The pandemic weighed heavily on makeup artist Frenchy Coscoluella when she was pregnant, especially because it's such a high touch environment.
Now, the Glendale mom faces another challenge: Getting immunizations for her infant and 12-year-old.
RELATED: American Cancer Society releases latest guidelines regarding HPV vaccine effectiveness
"I couldn't take them both at the same time. For example, I would have to take one or the other child to the doctor," she said.
Despite the inconvenience of safety protocols, Frenchy is managing to keep her kids up to date. But, that's not the case for many other parents.
Dr. Vikram Anand is a pediatric infectious disease specialist at Children's Hospital Los Angeles.
"As of now, the amount of vaccines has plummeted," he said.
Dr. Anand added that his colleagues are giving 60% less childhood vaccinations in California than this time last year.
"Doctor's offices were shut down for a while. But, then also there is a fear of going to the doctor," Dr. Anand explained.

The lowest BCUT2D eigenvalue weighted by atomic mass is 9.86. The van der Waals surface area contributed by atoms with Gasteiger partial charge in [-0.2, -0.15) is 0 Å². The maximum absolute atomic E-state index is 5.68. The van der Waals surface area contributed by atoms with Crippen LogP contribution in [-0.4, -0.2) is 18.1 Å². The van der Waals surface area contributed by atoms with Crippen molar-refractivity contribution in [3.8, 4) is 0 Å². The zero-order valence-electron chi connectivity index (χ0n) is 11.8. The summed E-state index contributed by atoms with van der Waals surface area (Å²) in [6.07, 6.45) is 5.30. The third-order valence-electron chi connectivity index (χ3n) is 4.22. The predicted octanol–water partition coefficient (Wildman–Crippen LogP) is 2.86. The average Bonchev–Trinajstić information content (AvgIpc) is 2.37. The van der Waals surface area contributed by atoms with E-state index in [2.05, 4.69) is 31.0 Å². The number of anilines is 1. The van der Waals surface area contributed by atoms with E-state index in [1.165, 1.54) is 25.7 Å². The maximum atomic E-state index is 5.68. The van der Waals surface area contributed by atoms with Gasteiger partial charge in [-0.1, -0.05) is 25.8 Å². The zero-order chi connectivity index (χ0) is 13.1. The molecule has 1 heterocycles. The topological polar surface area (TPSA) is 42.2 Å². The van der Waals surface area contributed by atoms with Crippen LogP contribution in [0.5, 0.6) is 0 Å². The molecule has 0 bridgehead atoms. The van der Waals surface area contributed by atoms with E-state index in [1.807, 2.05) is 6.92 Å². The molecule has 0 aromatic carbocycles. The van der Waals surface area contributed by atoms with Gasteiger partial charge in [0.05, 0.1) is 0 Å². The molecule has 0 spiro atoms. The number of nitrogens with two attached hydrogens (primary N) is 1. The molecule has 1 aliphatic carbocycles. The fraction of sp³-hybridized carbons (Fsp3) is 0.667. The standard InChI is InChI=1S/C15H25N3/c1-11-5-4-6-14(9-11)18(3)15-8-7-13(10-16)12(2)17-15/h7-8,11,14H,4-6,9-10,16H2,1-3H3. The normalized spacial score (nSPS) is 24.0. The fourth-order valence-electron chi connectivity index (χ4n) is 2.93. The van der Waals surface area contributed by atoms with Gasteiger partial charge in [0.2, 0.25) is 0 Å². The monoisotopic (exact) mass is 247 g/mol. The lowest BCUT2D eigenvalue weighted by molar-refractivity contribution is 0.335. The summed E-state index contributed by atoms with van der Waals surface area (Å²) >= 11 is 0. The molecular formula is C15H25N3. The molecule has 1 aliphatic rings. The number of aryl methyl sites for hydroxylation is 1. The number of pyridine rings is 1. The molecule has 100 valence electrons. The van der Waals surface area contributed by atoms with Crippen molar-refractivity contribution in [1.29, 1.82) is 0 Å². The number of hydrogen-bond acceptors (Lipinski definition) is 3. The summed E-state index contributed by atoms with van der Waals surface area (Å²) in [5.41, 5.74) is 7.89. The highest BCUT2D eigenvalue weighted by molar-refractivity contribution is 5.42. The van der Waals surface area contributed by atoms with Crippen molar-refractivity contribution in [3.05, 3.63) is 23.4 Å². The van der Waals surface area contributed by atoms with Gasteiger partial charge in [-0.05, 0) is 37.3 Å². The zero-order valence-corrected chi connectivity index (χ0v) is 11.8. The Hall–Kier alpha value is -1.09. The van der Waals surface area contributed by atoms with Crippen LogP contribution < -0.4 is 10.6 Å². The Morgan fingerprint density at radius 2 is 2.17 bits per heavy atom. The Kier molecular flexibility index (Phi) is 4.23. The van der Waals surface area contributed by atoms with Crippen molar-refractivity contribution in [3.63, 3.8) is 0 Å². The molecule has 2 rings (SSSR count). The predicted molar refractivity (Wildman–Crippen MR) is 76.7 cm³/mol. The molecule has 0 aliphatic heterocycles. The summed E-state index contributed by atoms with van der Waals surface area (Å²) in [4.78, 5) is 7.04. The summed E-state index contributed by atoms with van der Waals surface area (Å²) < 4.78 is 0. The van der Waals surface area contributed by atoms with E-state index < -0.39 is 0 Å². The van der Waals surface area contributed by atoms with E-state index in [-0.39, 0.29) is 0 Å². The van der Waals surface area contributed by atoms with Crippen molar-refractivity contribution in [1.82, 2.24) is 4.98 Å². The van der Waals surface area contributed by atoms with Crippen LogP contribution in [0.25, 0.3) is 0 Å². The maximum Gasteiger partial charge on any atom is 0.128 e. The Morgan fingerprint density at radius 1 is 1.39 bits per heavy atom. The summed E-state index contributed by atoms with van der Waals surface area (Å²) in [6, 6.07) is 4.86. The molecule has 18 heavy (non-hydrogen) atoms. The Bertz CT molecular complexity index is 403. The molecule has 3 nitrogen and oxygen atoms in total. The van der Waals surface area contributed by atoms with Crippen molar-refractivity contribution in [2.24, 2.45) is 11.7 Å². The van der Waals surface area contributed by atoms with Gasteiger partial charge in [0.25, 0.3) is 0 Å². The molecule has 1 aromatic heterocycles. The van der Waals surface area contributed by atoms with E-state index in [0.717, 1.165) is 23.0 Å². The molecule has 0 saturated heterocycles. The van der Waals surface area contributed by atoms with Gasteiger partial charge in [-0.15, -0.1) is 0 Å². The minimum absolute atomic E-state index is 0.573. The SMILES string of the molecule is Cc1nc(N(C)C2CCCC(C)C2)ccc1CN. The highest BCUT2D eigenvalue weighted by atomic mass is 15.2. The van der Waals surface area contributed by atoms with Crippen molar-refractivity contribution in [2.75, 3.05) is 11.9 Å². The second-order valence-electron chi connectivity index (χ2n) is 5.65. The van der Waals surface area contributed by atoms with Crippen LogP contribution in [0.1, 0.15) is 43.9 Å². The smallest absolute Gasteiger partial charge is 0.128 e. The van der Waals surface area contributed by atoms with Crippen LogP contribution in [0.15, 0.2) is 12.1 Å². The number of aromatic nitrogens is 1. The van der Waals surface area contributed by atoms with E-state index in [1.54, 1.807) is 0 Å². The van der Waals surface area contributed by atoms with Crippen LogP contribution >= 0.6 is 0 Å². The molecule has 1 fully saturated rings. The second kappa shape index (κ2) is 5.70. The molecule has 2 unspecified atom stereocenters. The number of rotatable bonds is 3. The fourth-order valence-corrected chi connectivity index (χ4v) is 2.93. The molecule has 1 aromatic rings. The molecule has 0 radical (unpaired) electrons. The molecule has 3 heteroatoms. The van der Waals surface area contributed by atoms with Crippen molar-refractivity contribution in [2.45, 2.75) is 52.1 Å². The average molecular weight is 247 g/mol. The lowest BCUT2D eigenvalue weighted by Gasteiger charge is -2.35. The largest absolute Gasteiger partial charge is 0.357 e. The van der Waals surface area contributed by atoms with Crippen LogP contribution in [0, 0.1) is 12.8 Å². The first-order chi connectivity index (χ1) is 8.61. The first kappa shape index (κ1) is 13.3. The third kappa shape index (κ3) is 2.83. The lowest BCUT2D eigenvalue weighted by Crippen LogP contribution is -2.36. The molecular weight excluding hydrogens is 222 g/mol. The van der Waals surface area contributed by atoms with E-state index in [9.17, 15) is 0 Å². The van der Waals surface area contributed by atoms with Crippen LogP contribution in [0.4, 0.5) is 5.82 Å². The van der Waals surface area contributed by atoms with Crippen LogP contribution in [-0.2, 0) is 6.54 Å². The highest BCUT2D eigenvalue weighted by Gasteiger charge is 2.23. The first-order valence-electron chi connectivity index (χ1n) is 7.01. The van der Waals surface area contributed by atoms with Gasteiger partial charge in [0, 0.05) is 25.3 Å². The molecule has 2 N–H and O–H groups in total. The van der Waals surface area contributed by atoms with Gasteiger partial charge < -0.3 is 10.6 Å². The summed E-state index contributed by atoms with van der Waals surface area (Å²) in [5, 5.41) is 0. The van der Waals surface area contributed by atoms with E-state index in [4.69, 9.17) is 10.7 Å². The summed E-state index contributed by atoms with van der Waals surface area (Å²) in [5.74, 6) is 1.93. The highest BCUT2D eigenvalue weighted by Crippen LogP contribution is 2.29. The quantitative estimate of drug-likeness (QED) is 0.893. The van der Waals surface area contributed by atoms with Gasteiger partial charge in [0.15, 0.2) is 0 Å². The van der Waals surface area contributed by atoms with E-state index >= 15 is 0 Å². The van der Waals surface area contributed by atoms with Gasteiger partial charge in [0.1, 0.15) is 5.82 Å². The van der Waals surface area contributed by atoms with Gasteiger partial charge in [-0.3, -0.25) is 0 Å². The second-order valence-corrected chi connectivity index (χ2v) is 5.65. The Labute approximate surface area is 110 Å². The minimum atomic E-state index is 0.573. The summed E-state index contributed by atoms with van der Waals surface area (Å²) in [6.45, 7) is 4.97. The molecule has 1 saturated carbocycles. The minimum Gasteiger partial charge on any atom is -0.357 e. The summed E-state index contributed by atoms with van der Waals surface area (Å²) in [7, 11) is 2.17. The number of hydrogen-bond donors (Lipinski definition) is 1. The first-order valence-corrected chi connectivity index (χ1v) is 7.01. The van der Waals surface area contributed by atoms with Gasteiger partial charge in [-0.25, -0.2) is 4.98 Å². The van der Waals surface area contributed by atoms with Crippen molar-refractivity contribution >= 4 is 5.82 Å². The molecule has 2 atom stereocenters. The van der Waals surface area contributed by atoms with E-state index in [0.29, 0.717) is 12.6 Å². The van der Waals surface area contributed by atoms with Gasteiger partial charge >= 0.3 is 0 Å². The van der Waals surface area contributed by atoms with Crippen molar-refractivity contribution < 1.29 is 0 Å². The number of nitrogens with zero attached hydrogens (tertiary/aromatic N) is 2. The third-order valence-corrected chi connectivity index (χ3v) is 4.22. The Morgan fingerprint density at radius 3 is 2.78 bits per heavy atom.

RELATED: At least 15 LA County children sickened by inflammatory syndrome related to COVID-19
Frenchy agreed that many parents may be concerned about a trip to the doctor.
"I can definitely see how they feel scared," she said.
Even more scary, Dr. Anand says, is what could happen if kids don't keep up with their vaccine schedule.
"Serious infections like the ones that can be prevented by diseases will increase the burden on the hospital system, which is already getting stretched to its limit," he said.
RELATED: Local doctor explains what you should know about rare condition in kids linked to COVID-19
Doctors say no one knows how sick a child could get if COVID-19 mixes with measles, whooping cough or even the flu.
"Co-infections with viruses are fairly common, especially in children," Dr. Anand said.
Just because many kids won't be in the classroom doesn't mean they won't be exposed to a vaccine-preventable disease.
Additionally, medical offices are taking steps to keep patients safe.
"I think the best thing to do is ask your doctor what sort of measures they're taking to protect patients," Dr. Anand said.
When schools re-open, Frenchy said her kids will be ready.
"I still think it's super important to go, even with COVID going on," she added.
RELATED: Medical experts offer crucial factors to consider for when schools are allowed to physically reopen